Both a major departure from their previous work and an expansion of some of their earliest ideas, Dante's Disneyland Inferno is a strongly dialogue/lyric-cornerstoned album with yakking taking precedent over the tunes for once. There are a handful of full fledged songs on here (and GREAT ones at that), but for the most part, what we have is a mesmerizing collage of sickness, absurdity, and religious mockery delivered by mouth and propelled by background instrumentation. Lots of lounge jazz, screwed-up folk meanderings, bongos, ambiance, and whatever else fits. If you ever found Bishop's lyrics clever on past releases, this is a fucking shrine to these sensibilities, and all gold to it, as it's one of the most consistently disturbing and hilarious recordings I can think of. Plus, it's the return of the wizened Uncle Jim, has a comic adaptation of the song "The Brothers Unconnected", and contains the lines "Is that Prince Albert in a can? Or is it just Prince Albert in your mind?". Brilliant stuff here.
THEN: Movement The Second -
330,003 Crossdressers From Beyond The Rig Veda. Poignant. Deep. This is the perfect counterpart to the talkative aforementioned, as it's a monstrously epic music focused release with but a small handful of decipherable lyrics to be found. Presumably Dante's... parasitically drained this'un of mouth-jive. This is apparently considered to be the quintessential Sun City Girls album as it sounds more like a retrospect of the band's entire career rather than a singular vision cooked up for one release. Intriguing, no? The first portion of the album is made up of polished actual songs in the vein of the first 4 LPs, while the second half is a loose, beautiful mixture of ragas, free-jazz, and improv, including the hypnotic epics/epic (depending on whether you own the CD or LP version) "Ghost Ghat Trespass" and "Sussmeier"; the former being an incredible raga piece with Eyvind Kang on violin accompanied by the 'Girls drum 'n guitar antics, the latter being a huge, rattling improv that gets better on subsequent listens.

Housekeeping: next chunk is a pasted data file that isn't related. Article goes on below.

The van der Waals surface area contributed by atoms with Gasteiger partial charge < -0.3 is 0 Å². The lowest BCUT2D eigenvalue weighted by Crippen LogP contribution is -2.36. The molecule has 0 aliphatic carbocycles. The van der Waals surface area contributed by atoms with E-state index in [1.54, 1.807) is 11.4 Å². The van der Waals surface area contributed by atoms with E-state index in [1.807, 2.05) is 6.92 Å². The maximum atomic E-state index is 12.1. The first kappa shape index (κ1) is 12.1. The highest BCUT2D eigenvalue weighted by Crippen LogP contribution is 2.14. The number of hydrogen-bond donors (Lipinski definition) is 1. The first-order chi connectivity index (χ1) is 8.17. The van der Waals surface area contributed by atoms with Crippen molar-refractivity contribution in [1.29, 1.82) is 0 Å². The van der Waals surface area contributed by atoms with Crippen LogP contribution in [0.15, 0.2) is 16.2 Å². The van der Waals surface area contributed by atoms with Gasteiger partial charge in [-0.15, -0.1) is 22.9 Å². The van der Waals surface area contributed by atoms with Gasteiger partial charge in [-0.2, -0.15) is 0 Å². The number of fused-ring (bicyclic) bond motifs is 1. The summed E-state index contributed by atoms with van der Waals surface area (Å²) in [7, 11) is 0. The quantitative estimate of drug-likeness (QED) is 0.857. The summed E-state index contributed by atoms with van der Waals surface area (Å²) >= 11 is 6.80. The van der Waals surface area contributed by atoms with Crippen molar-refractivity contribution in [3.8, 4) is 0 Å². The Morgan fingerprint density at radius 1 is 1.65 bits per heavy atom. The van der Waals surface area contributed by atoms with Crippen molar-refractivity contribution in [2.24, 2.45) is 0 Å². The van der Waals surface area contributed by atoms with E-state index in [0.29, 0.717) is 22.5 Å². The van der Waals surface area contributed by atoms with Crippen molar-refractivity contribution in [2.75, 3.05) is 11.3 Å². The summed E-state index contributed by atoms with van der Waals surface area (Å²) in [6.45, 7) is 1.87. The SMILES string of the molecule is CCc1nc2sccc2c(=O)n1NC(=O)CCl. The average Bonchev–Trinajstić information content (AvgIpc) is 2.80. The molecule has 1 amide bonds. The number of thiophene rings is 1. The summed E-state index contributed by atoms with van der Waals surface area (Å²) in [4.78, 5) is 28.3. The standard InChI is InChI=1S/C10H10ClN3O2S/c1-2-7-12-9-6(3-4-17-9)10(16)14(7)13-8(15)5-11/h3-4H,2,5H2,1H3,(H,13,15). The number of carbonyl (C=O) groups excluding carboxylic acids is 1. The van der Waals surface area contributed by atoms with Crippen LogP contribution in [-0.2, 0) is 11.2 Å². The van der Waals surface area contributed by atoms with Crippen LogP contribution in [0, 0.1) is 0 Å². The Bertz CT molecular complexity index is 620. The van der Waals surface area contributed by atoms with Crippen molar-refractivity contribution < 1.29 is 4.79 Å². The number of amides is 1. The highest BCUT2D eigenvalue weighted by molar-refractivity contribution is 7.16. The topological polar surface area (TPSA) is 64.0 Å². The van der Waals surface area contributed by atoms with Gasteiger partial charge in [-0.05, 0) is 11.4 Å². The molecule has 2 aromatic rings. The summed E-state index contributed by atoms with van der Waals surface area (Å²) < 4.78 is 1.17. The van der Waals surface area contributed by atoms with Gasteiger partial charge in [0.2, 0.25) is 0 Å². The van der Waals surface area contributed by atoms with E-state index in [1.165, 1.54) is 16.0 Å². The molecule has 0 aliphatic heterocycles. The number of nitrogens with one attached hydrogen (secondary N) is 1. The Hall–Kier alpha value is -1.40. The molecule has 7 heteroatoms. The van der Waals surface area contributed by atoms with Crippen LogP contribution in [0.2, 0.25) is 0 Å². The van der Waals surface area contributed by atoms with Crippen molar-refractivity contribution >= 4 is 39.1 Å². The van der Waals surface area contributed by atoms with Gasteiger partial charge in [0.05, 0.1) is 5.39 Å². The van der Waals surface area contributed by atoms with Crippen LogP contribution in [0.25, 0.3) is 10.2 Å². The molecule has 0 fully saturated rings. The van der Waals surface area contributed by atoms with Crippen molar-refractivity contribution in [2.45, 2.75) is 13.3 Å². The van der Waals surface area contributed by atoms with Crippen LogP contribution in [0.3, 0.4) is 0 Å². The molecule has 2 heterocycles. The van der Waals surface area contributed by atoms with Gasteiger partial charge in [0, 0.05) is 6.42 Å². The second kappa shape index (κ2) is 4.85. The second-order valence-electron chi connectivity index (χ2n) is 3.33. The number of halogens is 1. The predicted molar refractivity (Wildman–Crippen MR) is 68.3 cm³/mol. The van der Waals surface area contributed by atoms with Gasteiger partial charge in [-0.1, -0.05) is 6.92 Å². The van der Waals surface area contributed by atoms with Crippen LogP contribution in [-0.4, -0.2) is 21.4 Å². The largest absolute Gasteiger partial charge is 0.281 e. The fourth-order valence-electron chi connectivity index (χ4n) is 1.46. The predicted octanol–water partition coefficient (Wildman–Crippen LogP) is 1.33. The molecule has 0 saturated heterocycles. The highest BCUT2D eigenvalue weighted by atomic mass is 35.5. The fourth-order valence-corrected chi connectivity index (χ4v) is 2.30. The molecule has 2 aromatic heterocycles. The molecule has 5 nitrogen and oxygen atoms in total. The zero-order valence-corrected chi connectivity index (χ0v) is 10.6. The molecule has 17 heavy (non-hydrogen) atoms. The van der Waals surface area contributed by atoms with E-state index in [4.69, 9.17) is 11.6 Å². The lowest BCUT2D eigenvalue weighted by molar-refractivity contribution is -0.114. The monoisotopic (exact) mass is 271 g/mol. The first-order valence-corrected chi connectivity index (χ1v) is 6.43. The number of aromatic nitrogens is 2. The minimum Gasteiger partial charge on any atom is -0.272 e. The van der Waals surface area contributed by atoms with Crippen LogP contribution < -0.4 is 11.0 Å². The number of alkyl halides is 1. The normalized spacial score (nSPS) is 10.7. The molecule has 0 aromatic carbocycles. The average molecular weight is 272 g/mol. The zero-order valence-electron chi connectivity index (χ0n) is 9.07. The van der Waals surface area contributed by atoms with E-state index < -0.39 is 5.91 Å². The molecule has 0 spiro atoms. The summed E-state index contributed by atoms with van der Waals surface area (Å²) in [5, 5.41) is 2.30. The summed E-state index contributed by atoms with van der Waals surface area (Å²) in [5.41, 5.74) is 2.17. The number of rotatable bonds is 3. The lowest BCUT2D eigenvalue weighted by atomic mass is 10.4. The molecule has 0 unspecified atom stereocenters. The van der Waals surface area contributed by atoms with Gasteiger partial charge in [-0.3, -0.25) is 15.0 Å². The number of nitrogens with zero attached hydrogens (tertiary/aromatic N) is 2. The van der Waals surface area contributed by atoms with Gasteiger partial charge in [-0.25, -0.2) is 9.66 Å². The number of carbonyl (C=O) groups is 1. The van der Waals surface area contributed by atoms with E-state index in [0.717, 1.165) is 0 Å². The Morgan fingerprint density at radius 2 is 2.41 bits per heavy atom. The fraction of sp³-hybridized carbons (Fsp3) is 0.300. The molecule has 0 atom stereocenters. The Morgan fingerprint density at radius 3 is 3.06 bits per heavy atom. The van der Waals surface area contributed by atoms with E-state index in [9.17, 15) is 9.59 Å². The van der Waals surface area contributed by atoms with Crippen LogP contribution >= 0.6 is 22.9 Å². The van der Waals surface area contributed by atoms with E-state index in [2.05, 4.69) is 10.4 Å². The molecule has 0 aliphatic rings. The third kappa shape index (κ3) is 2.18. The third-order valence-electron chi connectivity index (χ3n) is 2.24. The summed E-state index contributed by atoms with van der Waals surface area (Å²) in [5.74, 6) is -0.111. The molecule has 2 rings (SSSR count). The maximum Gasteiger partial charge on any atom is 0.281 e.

Apparently, according to Richard Bishop, these two releases were supposed to be a spiritual follow-up to the notes and sentiments exhibited on their first handful of releases, which is pretty clear if you've heard the bulk of their work. Sadly, drummer Charles Gnocher died in the past few years, putting their career to an end. It's hard to imagine how much losing your bandmate of 20 years must suck, but Rick Bishop is still performing under his name today and offering up a slew of great albums. Summed up, these are two albums you need: two masterpiece triple albums from one of the best bands out there.